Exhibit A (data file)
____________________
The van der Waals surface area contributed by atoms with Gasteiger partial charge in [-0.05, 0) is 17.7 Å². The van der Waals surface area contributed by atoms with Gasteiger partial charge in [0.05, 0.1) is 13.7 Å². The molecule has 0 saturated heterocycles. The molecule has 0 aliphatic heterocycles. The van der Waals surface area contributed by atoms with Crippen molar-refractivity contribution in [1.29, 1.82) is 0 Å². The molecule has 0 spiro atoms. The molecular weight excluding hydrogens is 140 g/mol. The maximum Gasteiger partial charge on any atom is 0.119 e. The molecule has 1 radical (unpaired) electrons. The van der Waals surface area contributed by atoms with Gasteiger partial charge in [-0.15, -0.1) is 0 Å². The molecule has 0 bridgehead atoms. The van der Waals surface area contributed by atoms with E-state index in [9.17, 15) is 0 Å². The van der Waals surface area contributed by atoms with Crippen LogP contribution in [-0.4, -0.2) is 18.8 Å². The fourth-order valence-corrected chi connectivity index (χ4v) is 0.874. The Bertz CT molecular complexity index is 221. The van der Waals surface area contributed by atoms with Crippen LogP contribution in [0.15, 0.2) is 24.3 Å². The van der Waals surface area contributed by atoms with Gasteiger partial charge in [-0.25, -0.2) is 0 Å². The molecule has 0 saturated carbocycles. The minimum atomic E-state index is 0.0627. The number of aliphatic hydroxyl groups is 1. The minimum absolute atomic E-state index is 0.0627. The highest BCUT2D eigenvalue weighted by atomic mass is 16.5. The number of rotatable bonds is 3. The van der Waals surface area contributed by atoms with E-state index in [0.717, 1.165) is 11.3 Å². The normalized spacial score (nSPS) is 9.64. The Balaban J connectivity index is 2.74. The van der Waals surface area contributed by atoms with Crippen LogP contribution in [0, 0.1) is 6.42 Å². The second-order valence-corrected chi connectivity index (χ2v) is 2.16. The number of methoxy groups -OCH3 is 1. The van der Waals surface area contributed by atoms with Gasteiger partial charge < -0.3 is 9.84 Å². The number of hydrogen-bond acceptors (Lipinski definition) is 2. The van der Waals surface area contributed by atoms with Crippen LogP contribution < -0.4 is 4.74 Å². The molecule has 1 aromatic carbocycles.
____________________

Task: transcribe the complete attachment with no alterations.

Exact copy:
The van der Waals surface area contributed by atoms with Gasteiger partial charge in [-0.05, 0) is 17.7 Å². The van der Waals surface area contributed by atoms with Gasteiger partial charge in [0.05, 0.1) is 13.7 Å². The molecule has 0 saturated heterocycles. The molecule has 0 aliphatic heterocycles. The van der Waals surface area contributed by atoms with Crippen molar-refractivity contribution in [1.29, 1.82) is 0 Å². The molecule has 0 spiro atoms. The molecular weight excluding hydrogens is 140 g/mol. The maximum Gasteiger partial charge on any atom is 0.119 e. The molecule has 1 radical (unpaired) electrons. The van der Waals surface area contributed by atoms with Gasteiger partial charge in [-0.15, -0.1) is 0 Å². The molecule has 0 bridgehead atoms. The van der Waals surface area contributed by atoms with E-state index in [9.17, 15) is 0 Å². The van der Waals surface area contributed by atoms with Crippen LogP contribution in [-0.4, -0.2) is 18.8 Å². The fourth-order valence-corrected chi connectivity index (χ4v) is 0.874. The Bertz CT molecular complexity index is 221. The van der Waals surface area contributed by atoms with Crippen LogP contribution in [0.15, 0.2) is 24.3 Å². The van der Waals surface area contributed by atoms with Gasteiger partial charge in [-0.25, -0.2) is 0 Å². The molecule has 0 saturated carbocycles. The minimum atomic E-state index is 0.0627. The number of aliphatic hydroxyl groups is 1. The minimum absolute atomic E-state index is 0.0627. The highest BCUT2D eigenvalue weighted by atomic mass is 16.5. The number of rotatable bonds is 3. The van der Waals surface area contributed by atoms with E-state index in [0.717, 1.165) is 11.3 Å². The normalized spacial score (nSPS) is 9.64. The Balaban J connectivity index is 2.74. The van der Waals surface area contributed by atoms with Crippen LogP contribution in [0, 0.1) is 6.42 Å². The second-order valence-corrected chi connectivity index (χ2v) is 2.16. The number of methoxy groups -OCH3 is 1. The van der Waals surface area contributed by atoms with Gasteiger partial charge < -0.3 is 9.84 Å². The number of hydrogen-bond acceptors (Lipinski definition) is 2. The van der Waals surface area contributed by atoms with Crippen LogP contribution < -0.4 is 4.74 Å². The molecule has 1 aromatic carbocycles.